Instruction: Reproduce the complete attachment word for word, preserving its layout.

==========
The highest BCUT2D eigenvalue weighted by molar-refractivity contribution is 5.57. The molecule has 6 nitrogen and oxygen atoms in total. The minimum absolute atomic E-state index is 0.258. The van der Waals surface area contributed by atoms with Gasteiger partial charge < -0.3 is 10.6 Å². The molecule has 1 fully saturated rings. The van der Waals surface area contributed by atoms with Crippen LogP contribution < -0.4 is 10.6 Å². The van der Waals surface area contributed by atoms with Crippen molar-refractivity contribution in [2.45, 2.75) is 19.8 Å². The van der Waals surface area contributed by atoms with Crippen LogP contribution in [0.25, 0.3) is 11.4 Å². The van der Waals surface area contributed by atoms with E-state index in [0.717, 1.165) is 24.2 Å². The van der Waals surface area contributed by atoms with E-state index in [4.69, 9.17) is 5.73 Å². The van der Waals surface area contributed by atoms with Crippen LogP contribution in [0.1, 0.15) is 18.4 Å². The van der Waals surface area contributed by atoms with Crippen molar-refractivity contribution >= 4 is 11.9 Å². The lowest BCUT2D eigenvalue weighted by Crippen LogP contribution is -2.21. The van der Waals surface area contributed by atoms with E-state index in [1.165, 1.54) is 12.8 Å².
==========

The highest BCUT2D eigenvalue weighted by molar-refractivity contribution is 5.57. The molecule has 6 nitrogen and oxygen atoms in total. The minimum absolute atomic E-state index is 0.258. The van der Waals surface area contributed by atoms with Gasteiger partial charge < -0.3 is 10.6 Å². The molecule has 1 fully saturated rings. The van der Waals surface area contributed by atoms with Crippen LogP contribution < -0.4 is 10.6 Å². The van der Waals surface area contributed by atoms with Crippen molar-refractivity contribution in [2.45, 2.75) is 19.8 Å². The van der Waals surface area contributed by atoms with Crippen LogP contribution in [0.25, 0.3) is 11.4 Å². The van der Waals surface area contributed by atoms with E-state index in [0.717, 1.165) is 24.2 Å². The van der Waals surface area contributed by atoms with E-state index in [4.69, 9.17) is 5.73 Å². The van der Waals surface area contributed by atoms with Crippen LogP contribution in [0.1, 0.15) is 18.4 Å². The van der Waals surface area contributed by atoms with Crippen molar-refractivity contribution >= 4 is 11.9 Å². The lowest BCUT2D eigenvalue weighted by Crippen LogP contribution is -2.21. The van der Waals surface area contributed by atoms with E-state index in [1.165, 1.54) is 12.8 Å².